Catholic Charities is leading the Diocese of Camden in 40 Days of Francis, a time of preparation for the pope’s visit to Philadelphia. This is a third in a series in which leaders in the community reflect on particular issues of poverty in the Diocese of Camden and how people of good will can respond, in the spirit of Pope Francis, to the “cry of the poor.”
One day, I received a call from an applicant for housing who we will call Mrs. Smith. Her income was too low to pay the rent at one of our “affordable” properties and she was upset. We referred her to the local Section 8 office where she secured a housing voucher making her eligible to live at our property. Vouchers, however, are in short supply, so most cases don’t have this happy ending.
Mrs. Smith lived at our property for many years, enjoying activities, making friends and sending me letters (a couple nice ones, too) from time to time. Then the aging process manifested and her mental health was challenged. About seven years into her tenancy, Mrs. Smith began to display dementia symptoms, which eventually led to an Alzheimer’s diagnosis.
Her increasing challenges affected me personally because I had witnessed the long battle my mother waged against this cruel disease. Aided by the dogged determination of my father and support and assistance from me, my siblings, our spouses, children and other family and friends, my mother fought the good fight and remained home until she died. Mom had tremendous support and some resources, but it was still an exhausting battle for her and the family.
In Mrs. Smith’s case, her children lived far away, were sometimes unresponsive, and at times could not help even when they wanted to. The Diocesan Housing Services Corporation staff’s role moved way beyond property management. Service coordinators searched for free or low cost medical resources, which Mrs. Smith sometimes declined depending on her condition that day. Maintenance personnel observed behavioral changes and notified management. Property managers contacted the next of kin and tried to convince them to take action. I coordinated the diocesan service network of Catholic Charities and Diocesan Health Services (soon the Vitality Catholic Healthcare Services will be added to the mix) while trying to stay professional and emotionally detached because of my own personal experience.
We struggled through a few incidents before Mrs. Smith’s family finally transitioned her to an appropriate facility.
Mrs. Smith’s case provides a good example of the struggles faced by aging seniors, pressured on the one hand to remain in independent living situations by the federal “Aging in Place” directive, and on the other unable to afford rents and facing declining health and increased mental health needs. Yet this population often goes unnoticed in discussions of poverty.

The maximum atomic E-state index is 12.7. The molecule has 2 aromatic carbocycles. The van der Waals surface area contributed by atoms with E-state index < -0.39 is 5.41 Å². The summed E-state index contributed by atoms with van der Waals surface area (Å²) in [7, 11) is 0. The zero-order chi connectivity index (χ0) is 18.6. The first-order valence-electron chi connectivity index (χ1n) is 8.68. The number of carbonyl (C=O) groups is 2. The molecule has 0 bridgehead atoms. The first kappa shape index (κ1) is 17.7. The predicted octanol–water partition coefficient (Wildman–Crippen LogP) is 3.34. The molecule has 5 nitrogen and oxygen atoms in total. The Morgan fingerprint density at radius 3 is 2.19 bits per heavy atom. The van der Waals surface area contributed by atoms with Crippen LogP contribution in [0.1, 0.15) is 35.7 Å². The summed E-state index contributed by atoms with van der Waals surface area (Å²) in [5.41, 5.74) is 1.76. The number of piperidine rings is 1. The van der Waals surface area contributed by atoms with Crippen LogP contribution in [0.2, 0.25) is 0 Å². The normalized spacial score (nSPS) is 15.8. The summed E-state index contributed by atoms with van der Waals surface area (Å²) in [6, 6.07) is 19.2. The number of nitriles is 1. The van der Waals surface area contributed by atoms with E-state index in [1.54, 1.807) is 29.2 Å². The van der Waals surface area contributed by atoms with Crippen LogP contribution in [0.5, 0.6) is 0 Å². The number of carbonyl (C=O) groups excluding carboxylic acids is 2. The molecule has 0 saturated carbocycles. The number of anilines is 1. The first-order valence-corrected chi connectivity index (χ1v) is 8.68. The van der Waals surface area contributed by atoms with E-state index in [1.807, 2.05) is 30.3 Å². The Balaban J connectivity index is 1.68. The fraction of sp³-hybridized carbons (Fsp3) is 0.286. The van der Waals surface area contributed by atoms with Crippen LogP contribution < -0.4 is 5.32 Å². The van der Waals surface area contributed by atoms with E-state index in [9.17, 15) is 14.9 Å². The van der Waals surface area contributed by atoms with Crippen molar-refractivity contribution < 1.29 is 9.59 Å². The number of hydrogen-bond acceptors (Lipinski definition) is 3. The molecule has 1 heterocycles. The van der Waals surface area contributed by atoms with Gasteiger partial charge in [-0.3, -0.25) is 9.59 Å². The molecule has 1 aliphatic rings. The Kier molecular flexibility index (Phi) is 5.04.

Recently, I read this quote from Pope Francis in a Catholic Charities USA housing document:
“The measure of the greatness of a society is found in the way it treats those most in need, those who have nothing apart from their poverty.”
The Diocesan Housing Services Corporation strives to live these words by providing affordable housing for seniors. “Affordable housing” is too often an afterthought for people until a crisis is upon them. Then they come face to face with the woeful shortage of options. Many believe that affordable housing is for “other people.” In reality, affordable senior housing is for all people, and the Diocese of Camden does what it can to provide seniors with quality choices.
Every day, Diocesan Housing Services Corporation (DHSC) employees work hard to provide quality affordable housing to seniors, many of whom come from very sad and unsafe environments, including homelessness, having lived in cars or in the homes of relatives and friends. The majority come to us after suffering the loss a spouse and their spouse’s income, thus impacting their financial stability. The challenges of aging, such as mental health issues, simply mean we have to work even harder to carry out the words of the Pope.
Please pray with us as we strive to build, in the pope’s words, a truly “great” society, where our seniors, finding themselves in poverty they never anticipated, are not left behind.
Curtis Johnson is executive director of the Diocesan Housing Services Corporation, Inc., a non-profit of the Diocese of Camden that operates eight affordable housing facilities in the Diocese of Camden, seven of them for seniors.